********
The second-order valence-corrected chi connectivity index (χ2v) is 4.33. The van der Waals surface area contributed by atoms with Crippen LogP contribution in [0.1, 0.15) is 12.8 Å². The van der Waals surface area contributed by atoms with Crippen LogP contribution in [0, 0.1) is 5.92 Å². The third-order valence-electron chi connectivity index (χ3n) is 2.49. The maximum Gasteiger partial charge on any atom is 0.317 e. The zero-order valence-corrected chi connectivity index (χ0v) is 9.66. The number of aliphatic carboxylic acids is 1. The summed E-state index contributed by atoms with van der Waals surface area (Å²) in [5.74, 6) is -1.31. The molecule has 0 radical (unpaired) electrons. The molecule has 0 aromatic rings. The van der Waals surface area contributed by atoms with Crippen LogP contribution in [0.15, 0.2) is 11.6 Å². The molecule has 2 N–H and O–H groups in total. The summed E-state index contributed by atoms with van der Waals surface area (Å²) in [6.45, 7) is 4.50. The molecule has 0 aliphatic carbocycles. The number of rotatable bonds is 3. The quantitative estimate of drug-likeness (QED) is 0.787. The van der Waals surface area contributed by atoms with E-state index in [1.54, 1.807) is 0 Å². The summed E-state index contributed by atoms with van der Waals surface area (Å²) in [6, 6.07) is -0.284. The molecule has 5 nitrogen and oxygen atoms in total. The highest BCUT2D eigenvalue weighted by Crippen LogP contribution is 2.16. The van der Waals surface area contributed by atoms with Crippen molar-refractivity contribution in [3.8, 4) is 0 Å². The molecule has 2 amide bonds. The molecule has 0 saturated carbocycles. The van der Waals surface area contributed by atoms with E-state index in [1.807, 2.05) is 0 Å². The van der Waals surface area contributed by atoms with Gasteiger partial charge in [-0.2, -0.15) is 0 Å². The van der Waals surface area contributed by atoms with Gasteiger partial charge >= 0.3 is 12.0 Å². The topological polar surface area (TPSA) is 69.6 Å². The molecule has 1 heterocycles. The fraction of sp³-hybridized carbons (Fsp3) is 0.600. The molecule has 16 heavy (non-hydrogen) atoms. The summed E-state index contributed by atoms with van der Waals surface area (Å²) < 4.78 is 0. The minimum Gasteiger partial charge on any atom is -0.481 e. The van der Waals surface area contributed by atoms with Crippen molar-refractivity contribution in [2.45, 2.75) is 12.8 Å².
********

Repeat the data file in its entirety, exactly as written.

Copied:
The second-order valence-corrected chi connectivity index (χ2v) is 4.33. The van der Waals surface area contributed by atoms with Crippen LogP contribution in [0.1, 0.15) is 12.8 Å². The van der Waals surface area contributed by atoms with Crippen LogP contribution in [0, 0.1) is 5.92 Å². The third-order valence-electron chi connectivity index (χ3n) is 2.49. The maximum Gasteiger partial charge on any atom is 0.317 e. The zero-order valence-corrected chi connectivity index (χ0v) is 9.66. The number of aliphatic carboxylic acids is 1. The summed E-state index contributed by atoms with van der Waals surface area (Å²) in [5.74, 6) is -1.31. The molecule has 0 radical (unpaired) electrons. The molecule has 0 aromatic rings. The van der Waals surface area contributed by atoms with Crippen LogP contribution in [0.15, 0.2) is 11.6 Å². The molecule has 2 N–H and O–H groups in total. The summed E-state index contributed by atoms with van der Waals surface area (Å²) in [6.45, 7) is 4.50. The molecule has 0 aliphatic carbocycles. The number of rotatable bonds is 3. The quantitative estimate of drug-likeness (QED) is 0.787. The van der Waals surface area contributed by atoms with E-state index in [1.54, 1.807) is 0 Å². The summed E-state index contributed by atoms with van der Waals surface area (Å²) in [6, 6.07) is -0.284. The molecule has 5 nitrogen and oxygen atoms in total. The highest BCUT2D eigenvalue weighted by Crippen LogP contribution is 2.16. The van der Waals surface area contributed by atoms with Crippen molar-refractivity contribution in [3.8, 4) is 0 Å². The molecule has 2 amide bonds. The molecule has 0 saturated carbocycles. The van der Waals surface area contributed by atoms with E-state index in [1.807, 2.05) is 0 Å². The van der Waals surface area contributed by atoms with Gasteiger partial charge in [-0.2, -0.15) is 0 Å². The van der Waals surface area contributed by atoms with Gasteiger partial charge >= 0.3 is 12.0 Å². The topological polar surface area (TPSA) is 69.6 Å². The molecule has 1 heterocycles. The fraction of sp³-hybridized carbons (Fsp3) is 0.600. The molecule has 16 heavy (non-hydrogen) atoms. The summed E-state index contributed by atoms with van der Waals surface area (Å²) < 4.78 is 0. The minimum Gasteiger partial charge on any atom is -0.481 e. The van der Waals surface area contributed by atoms with Crippen molar-refractivity contribution in [2.45, 2.75) is 12.8 Å².